Slash (aka Saul Hudson) – the top-hat wearing, Les Paul toting axe from Guns N Roses – is back with another solo effort, World on Fire, marking the third studio album for the breakaway guitarist. Though it’s not his first notable collaboration with Myles Kennedy & The Conspirators, it is the first time he’s done an album with just them featuring. Following 2010’s eponymous Slash and 2012’s Apocalyptic Love, World on Fire has enough rock-rage to rival Meatloaf’s Bat Out Of Hell. 

Slash and the band (Kennedy on vocals, Brent Fitz on drums and Todd Kerns playing bass) worked with producer Michael ’Elvis’ Baskette (Alter Bridge, Falling In Reverse, Incubus) for this one, assembling a whopping seventeen tracks including an instrumental. The album’s cover art is a colourful cacophony of all things cartoon (I think I spied Barney and Bart from The Simpsons and McDonald’s mascots amongst it all) courtesy of American contemporary artist Ron English, and matches the style and creativity of Slash’s previous album covers and sleeves.

Myles Kennedy is a familiar breed of male vocalist. Too high to be confused with Eddie Vedder (Pearl Jam) and too baritone for Slash’s Guns N’Roses frontman Axl Rose, his rock tenor perfectly complements Slash’s heavy guitar hooks a la Chris Cornell in Soundgarden. His raw vocals work well alongside the lengthy riff, although they can grate with incessant listening. The blazing titular track’s solo smacks of ‘Sweet Child O Mine’, with its lightening-speed bends and pull-offs, but the set-up is consistent with the rest of the album’s verbosity.

Predictably, the record itself is an unashamed exploration of bombastic guitar hooks, but the in-depth musical production comfortably counteracts the emo-kid poetry (for the most part). Most songs are head-banging, mosh-pit ready rock riff anthems, but some (and these are the better ones) are deeper, more wistful than that. There’s an addictive, country-esque mellow tempo to the radio-friendly hit single ‘Bent To Fly’, with a welcomed fingerpicking intro to ease the listener in.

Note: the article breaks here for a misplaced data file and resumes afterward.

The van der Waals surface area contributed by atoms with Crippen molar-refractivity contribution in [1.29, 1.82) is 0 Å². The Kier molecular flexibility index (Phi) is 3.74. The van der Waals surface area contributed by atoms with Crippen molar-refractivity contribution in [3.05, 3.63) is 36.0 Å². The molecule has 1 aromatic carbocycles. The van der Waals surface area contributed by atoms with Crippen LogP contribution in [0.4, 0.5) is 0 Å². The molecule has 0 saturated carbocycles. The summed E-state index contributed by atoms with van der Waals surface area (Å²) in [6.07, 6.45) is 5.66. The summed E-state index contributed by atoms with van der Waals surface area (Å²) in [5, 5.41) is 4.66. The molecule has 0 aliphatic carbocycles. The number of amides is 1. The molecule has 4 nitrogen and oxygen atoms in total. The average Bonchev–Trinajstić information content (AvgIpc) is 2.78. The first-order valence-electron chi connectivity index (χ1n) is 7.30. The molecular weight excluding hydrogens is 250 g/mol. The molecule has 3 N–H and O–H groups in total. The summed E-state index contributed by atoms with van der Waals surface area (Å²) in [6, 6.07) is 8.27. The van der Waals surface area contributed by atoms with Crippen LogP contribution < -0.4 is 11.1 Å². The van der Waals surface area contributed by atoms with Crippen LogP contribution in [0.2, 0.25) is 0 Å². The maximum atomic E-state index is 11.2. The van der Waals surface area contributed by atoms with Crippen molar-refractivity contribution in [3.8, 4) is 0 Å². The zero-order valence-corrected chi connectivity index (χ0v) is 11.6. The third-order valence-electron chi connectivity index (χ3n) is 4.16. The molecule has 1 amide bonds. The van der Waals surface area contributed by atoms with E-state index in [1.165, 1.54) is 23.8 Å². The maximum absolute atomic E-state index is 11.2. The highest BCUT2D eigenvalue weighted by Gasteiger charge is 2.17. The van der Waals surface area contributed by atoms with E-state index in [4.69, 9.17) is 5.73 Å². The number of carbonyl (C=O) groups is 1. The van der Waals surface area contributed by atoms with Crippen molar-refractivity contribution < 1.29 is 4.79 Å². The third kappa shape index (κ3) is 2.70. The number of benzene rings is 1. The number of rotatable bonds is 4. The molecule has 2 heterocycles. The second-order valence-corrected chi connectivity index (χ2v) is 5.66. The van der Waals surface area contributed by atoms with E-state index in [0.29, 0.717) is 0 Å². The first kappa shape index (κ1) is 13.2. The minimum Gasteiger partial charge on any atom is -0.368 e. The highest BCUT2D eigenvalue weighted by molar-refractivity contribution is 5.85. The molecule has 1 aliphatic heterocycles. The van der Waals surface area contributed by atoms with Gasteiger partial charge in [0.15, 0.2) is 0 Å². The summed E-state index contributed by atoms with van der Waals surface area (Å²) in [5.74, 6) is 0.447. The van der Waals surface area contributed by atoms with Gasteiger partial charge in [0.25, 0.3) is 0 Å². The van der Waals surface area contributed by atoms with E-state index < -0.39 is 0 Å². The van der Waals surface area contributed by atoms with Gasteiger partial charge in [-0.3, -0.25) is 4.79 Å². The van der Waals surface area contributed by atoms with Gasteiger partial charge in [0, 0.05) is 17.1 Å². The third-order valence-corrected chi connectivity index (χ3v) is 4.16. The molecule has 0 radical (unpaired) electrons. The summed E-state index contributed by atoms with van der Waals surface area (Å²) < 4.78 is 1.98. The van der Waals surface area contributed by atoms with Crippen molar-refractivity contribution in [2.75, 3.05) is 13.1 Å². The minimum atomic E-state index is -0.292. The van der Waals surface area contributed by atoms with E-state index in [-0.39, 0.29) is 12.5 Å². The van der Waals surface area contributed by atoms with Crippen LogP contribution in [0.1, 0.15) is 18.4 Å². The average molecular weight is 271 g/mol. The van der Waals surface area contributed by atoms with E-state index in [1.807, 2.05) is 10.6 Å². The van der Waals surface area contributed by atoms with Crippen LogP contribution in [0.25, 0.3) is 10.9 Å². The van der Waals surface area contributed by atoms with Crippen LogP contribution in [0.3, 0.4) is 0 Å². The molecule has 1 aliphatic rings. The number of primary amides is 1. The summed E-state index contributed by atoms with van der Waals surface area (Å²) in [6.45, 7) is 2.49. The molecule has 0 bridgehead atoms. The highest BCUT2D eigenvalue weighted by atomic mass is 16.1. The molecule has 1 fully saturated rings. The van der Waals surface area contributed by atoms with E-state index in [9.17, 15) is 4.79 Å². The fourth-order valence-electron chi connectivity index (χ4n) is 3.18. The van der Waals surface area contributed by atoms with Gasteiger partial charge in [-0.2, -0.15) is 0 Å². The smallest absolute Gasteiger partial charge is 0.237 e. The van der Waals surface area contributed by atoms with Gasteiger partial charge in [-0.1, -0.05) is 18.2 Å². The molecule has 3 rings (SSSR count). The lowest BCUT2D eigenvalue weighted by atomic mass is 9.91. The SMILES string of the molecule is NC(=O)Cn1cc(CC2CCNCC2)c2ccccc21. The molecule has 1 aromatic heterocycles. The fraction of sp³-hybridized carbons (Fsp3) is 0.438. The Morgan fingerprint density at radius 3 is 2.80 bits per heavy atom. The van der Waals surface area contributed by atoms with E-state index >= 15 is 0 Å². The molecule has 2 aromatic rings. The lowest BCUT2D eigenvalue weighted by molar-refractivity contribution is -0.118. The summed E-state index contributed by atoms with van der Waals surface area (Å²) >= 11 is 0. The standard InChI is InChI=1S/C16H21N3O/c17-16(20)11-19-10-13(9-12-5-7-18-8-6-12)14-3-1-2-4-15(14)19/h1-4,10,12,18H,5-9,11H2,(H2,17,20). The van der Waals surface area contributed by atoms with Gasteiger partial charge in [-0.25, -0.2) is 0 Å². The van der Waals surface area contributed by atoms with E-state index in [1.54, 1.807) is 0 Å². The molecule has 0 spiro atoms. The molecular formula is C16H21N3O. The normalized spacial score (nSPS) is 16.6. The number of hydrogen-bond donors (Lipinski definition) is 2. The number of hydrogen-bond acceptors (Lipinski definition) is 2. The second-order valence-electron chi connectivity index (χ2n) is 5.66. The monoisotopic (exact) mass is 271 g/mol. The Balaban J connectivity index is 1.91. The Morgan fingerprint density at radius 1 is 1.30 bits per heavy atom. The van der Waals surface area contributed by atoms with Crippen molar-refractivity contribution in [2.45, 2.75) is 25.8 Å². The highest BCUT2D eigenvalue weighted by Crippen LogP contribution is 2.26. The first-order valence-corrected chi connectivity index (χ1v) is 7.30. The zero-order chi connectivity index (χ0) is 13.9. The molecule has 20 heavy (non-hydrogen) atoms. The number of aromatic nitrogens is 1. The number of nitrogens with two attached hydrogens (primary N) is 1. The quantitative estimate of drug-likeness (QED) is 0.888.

World On Fire is a rather over-stuffed affair. There aren’t any standouts like Slash’s ‘Ghost’ and ‘By The Sword’ (featuring Australia’s own Andrew Stockdale from Wolfmother), and it feels roughly seven songs too many. Sure it’s self-indulgent, and the almost seven minute running time of ‘Battleground’ and funky Americana hook of ‘Withered Delilah’ cements that very accusation, but it’s these few songs that are the most meaty and rewarding to listen to.

The playground soundscape intro to finale track ‘The Unholy’ is extremely out of place with the rest of the album, and indeed, the song. Inspired by the recent spate of pedophile priests being outed in the States, the song’s combination of the sounds of children playing and the lines “what you did to them has nearly torn us all apart” and “it’s you that should be crucified” sits very uneasy.

Overall, World on Fire is a strong demonstration of musical ability and finesse, but the songs are rather tried-hard in their attempts to stand out amongst other modern-day heavy rock offerings. Slash and Kennedy’s winning formula lies in the juxtaposition of vocals and guitar, but the album delivers little beyond that and finishes feeling like one, long rock opera.


World on Fire is out now via Slash’s own label Dik Hayd International and Sony Music Entertainment Australia.